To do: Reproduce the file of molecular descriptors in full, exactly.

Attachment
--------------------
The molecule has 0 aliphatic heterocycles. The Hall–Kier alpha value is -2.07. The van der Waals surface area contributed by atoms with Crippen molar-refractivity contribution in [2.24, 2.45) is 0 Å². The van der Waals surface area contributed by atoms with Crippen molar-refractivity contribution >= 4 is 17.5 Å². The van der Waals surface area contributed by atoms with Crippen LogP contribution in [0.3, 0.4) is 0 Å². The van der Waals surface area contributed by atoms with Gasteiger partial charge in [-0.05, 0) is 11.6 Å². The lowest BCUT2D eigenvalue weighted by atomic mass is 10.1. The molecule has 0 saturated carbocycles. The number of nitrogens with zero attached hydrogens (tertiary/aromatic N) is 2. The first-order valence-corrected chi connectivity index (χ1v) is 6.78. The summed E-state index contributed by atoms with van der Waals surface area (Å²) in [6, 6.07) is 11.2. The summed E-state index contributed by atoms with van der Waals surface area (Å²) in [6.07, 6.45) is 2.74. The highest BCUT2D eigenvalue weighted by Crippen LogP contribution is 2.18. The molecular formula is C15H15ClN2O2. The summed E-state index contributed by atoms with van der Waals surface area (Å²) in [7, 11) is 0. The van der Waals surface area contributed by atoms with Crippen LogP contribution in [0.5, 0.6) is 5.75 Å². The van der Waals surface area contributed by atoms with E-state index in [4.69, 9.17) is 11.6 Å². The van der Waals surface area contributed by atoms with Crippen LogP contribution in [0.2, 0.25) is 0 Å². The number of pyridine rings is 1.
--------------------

The molecule has 0 aliphatic heterocycles. The Hall–Kier alpha value is -2.07. The van der Waals surface area contributed by atoms with Crippen molar-refractivity contribution in [2.24, 2.45) is 0 Å². The van der Waals surface area contributed by atoms with Crippen molar-refractivity contribution >= 4 is 17.5 Å². The van der Waals surface area contributed by atoms with Crippen LogP contribution in [0.3, 0.4) is 0 Å². The van der Waals surface area contributed by atoms with Gasteiger partial charge in [-0.05, 0) is 11.6 Å². The lowest BCUT2D eigenvalue weighted by atomic mass is 10.1. The molecule has 0 saturated carbocycles. The number of nitrogens with zero attached hydrogens (tertiary/aromatic N) is 2. The first-order valence-corrected chi connectivity index (χ1v) is 6.78. The summed E-state index contributed by atoms with van der Waals surface area (Å²) in [6, 6.07) is 11.2. The summed E-state index contributed by atoms with van der Waals surface area (Å²) in [6.07, 6.45) is 2.74. The highest BCUT2D eigenvalue weighted by Crippen LogP contribution is 2.18. The molecular formula is C15H15ClN2O2. The summed E-state index contributed by atoms with van der Waals surface area (Å²) in [7, 11) is 0. The van der Waals surface area contributed by atoms with Crippen LogP contribution in [0.5, 0.6) is 5.75 Å². The van der Waals surface area contributed by atoms with E-state index in [4.69, 9.17) is 11.6 Å². The van der Waals surface area contributed by atoms with Crippen LogP contribution in [0.2, 0.25) is 0 Å². The number of pyridine rings is 1.